He said that while Washington Court is more than adequate in size and presents an attractive setting, access from Cedar Drive "is not ideal" and most of the buildings would have to be razed.

He added that the idea of a shared facility with the county library is appealing.

"That partnership makes absolute sense," he said.

County Councilwoman Susan B. Heselton, who represents Edgewood, supports the planning council proposal.

"The most viable alternative for that site is a satellite campus and partnerships that go along with it," she said.

Mrs. Heselton and planning council members have approached leaders of the county library, health department, parks and recreation department and the Susquehanna Private Industry Council, which helps find jobs for county residents, about the possibility of joining the potential campus.

Irene Padilla, director of the Harford County Library, said she has discussed the council's proposal with the Board of Library Trustees, but that without more details about the site, she would reserve judgment.

"It sounds like a very interesting idea and we'd be enthusiastic about looking at the site," she said, noting that it is closer to Route 24 than the current Edgewood library and might draw more Joppa-area patrons.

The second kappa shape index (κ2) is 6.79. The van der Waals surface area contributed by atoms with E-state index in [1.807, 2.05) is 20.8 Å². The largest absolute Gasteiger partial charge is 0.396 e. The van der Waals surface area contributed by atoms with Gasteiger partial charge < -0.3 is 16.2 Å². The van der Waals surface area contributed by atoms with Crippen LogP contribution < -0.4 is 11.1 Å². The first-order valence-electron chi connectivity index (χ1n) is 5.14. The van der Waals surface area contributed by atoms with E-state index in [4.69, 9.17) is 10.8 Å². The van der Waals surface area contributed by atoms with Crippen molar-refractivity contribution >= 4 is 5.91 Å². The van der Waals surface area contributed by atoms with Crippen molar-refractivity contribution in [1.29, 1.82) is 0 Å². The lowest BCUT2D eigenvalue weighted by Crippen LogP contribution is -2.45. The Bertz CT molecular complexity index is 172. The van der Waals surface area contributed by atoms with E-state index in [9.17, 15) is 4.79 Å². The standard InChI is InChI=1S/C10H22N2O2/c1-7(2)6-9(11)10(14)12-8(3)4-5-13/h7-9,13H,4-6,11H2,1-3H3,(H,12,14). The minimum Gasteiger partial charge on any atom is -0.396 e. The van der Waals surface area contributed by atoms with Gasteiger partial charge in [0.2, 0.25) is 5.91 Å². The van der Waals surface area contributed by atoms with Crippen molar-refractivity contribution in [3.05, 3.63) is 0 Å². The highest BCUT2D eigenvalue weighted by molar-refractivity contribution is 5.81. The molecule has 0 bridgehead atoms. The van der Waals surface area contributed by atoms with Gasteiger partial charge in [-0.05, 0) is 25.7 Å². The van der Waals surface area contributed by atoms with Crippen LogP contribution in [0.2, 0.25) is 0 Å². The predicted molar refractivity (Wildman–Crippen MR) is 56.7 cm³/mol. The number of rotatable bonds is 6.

But Ms. Padilla said the county already has purchased property next to the Edgewood Library on Route 755, less than a mile from Washington Court, for the planned expansion of that branch.

The Edgewood library is due for renovation by the end of the century.

Meanwhile, the federal government is gathering information on the condition of the Washington Court buildings and has to make environmental assessments before the value of the property can be determined.

"It's a very lengthy process for the federal government to turn it into surplus," said Larry Klimovitz, county director of administration.